Real Estate Market Cycle 101: Part 2

05.07.2018 |

Episode #7 of the course Real estate investing essentials by Symon He


Hey, welcome to Lesson 7!

Today, we’ll cover the remaining two phases of the real estate cycle. Let’s start with hypersupply.


Hypersupply Phase

During the expansion, economic growth continues to drive demand and push vacancy rates lower in real estate, driving rents up. As long as rents continue to trend upward, new construction will continue to look financially attractive for investors, drawing ever more investment dollars into the market. This leads to not just more more supply of new units but also to rising property prices, as buyers bid up the values of existing inventory. Look at the hypersupply phase from 2003 to 2006, when permits housing starts shot way up.



This was much more the case for single family homes than for multifamily apartments due to the outsized profits homebuilders were getting.

So, how we know when we’ve finally crossed from expansion into hypersupply mode?

When there is an increase in unsold inventory in the market.

This occurs as new completions from the mid and late expansion phase begin to saturate the market with a glut of new inventory, far more than the market demand could support at the current property prices.

Because vacancy rates are still well below the long-term average, rents are still rising, but the rate at which they are rising slows down: Rent growth is no longer accelerating, but rather decelerating until ultimately, it reverses direction and we see vacancy rates start to go up again.

This is the clearest sign of a shift in the market—when rental growth decelerates. But because investors will continue building and bidding up property values until it’s too late, the market crashes and we enter the recession phase.


Recession Phase

The glut of new supply finally overpowers the market, driving rents and prices down, and vacancies start to climb.

Here, the transition from the hypersupply (the boom) cycle to the recession occurs when rental growth rate slows to zero and becomes negative (i.e., rents begin to fall), while vacancy rates start to increase and rise above the long-term average rates.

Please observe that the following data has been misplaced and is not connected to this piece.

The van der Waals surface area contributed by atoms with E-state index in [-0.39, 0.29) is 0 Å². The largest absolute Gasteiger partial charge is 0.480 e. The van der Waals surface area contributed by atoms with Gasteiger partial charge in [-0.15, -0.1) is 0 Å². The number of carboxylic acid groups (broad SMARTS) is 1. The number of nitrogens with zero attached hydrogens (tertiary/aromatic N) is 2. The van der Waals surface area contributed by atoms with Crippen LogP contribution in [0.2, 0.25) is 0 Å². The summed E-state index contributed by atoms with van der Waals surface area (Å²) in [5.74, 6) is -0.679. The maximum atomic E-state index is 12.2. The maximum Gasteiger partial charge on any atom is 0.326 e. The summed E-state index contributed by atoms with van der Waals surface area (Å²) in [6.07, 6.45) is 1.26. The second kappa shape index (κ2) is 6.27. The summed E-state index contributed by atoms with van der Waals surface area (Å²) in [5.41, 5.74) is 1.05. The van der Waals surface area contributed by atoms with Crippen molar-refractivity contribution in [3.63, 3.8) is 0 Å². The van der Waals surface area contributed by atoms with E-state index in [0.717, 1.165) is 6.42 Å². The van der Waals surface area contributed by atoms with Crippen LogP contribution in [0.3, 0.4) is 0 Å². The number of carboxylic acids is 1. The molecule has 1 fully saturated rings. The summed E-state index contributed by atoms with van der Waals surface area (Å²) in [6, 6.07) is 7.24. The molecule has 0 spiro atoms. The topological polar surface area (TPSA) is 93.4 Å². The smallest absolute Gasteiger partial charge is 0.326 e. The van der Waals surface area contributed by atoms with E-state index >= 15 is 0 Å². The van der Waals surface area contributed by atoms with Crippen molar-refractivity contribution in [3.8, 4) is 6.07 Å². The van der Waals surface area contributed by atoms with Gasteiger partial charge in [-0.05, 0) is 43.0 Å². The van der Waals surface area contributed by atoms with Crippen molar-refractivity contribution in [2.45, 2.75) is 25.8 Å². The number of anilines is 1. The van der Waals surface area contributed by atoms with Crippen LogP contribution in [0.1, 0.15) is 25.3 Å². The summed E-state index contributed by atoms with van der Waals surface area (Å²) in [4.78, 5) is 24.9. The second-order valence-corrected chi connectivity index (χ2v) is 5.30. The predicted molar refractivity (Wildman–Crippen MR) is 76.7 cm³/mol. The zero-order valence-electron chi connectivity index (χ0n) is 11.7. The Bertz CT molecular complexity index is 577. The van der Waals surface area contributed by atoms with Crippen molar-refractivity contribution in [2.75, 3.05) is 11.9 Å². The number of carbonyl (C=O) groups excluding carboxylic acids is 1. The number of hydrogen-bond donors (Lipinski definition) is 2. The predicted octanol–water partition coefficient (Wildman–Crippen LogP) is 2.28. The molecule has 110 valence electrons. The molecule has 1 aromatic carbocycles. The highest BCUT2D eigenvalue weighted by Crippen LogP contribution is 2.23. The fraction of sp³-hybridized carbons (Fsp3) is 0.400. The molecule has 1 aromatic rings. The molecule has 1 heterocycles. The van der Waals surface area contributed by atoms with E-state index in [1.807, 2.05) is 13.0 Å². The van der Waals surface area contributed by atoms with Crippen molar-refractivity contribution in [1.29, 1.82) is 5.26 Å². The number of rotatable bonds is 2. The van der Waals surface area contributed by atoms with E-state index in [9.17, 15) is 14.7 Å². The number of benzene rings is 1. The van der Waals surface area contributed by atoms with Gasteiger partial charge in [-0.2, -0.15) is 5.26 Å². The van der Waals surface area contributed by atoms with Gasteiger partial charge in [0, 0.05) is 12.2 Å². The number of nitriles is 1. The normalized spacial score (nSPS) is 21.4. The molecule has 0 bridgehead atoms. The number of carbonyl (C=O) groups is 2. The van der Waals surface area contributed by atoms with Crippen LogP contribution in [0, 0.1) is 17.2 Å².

New construction finally dries up and fewer new projects start (from 2008-2012, where housing permits for new construction fall by nearly 80% from peak levels).



But the many projects started during the tail end of the building boom continue to saturate the market. The continued addition of inventory leads to more vacancies and lower rents.

Finally, in an effort to address rising inflation concerns due to the recent boom, the Federal Reserve may even start to raise interest rates, which will make financing more expensive and help further accelerate an end to the boom.

The combination of higher vacancies, lower rent received on those occupied units, and increased interest expenses on more expensive financing will quickly make deals less profitable and less appetizing to investors. Property values then begin a steep decline as property values fall, sometimes as much as 50% or more from peak values. Depending on the market, property values can take up to three to five years to hit bottom.

Smart and savvy investors, who have predicted and planned for all this, would have sold their properties well before the peak, being conservative to not risk getting caught in the crash. They were getting out as early as 2003 and were mostly in cash before 2006. Then they acquired property at their lowest prices between 2009 through 2012, sometimes getting properties at pennies on the dollar.


Where Are We Now?

It’s important to remember that the Great Recession of 2008 wasn’t entirely unpredictable and unforeseeable. Based on what we’ve learned so far, that crash happened almost on schedule.

Today, most real estate markets are well into the expansion phase. Some even appear to be entering the hypersupply phase, with the significant jump in building activity and inventory in the pipeline.

With the crash of 2008 fresh on our minds, we hope to always be wary of the next major crash. But if the real estate cycle holds true, then that won’t happen until after the next peak, around 2023/2024, with a recession or crash coming in around 2026. Property values should then bottom out around the year 2030.

Between now and then, aside from the occasional slow down and inevitable market hiccups, the real estate industry is likely to enjoy a long period of expansion.

Tomorrow, we’ll explore three approaches to valuing a property.




Recommended book

The Unofficial Guide to Real Estate Investing by Spencer Strauss, Martin Stone